Statistical mechanics has been proven to be successful at
describing physical systems at thermodynamic equilibrium.
Since most natural phenomena occur in nonequilibrium conditions,
the present challenge is to find suitable physical approaches for such conditions.
This book provides a pedagogical pathway that explores various perspectives.
The use of clear language and explanatory figures and diagrams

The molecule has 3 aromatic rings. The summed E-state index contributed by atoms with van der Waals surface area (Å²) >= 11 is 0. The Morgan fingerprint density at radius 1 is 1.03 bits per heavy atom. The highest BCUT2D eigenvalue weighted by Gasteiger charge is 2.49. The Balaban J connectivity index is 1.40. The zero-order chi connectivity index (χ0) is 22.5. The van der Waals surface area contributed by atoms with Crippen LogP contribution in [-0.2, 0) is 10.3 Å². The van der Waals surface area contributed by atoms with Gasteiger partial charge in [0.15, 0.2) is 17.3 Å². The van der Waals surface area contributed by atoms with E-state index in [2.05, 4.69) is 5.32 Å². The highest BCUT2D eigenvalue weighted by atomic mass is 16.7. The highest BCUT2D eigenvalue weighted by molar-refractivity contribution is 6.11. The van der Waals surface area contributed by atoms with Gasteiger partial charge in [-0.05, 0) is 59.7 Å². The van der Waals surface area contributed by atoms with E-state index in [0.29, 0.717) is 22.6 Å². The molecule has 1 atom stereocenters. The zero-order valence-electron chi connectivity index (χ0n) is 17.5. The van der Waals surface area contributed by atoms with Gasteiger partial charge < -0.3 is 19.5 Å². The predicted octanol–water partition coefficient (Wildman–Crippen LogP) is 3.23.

to describe models, simulations, and experimental findings
makes it a valuable resource for undergraduate and graduate students
and for lecturers teaching at varying levels of experience in the field.
Written in three parts, it covers basic and traditional concepts of
nonequilibrium physics, modern aspects concerning nonequilibrium phase transitions
and application-orientated topics from a modern perspective.
A broad range of topics is covered, including Langevan equations,
Lévy processes, directed percolation, kinetic roughening, and pattern formation.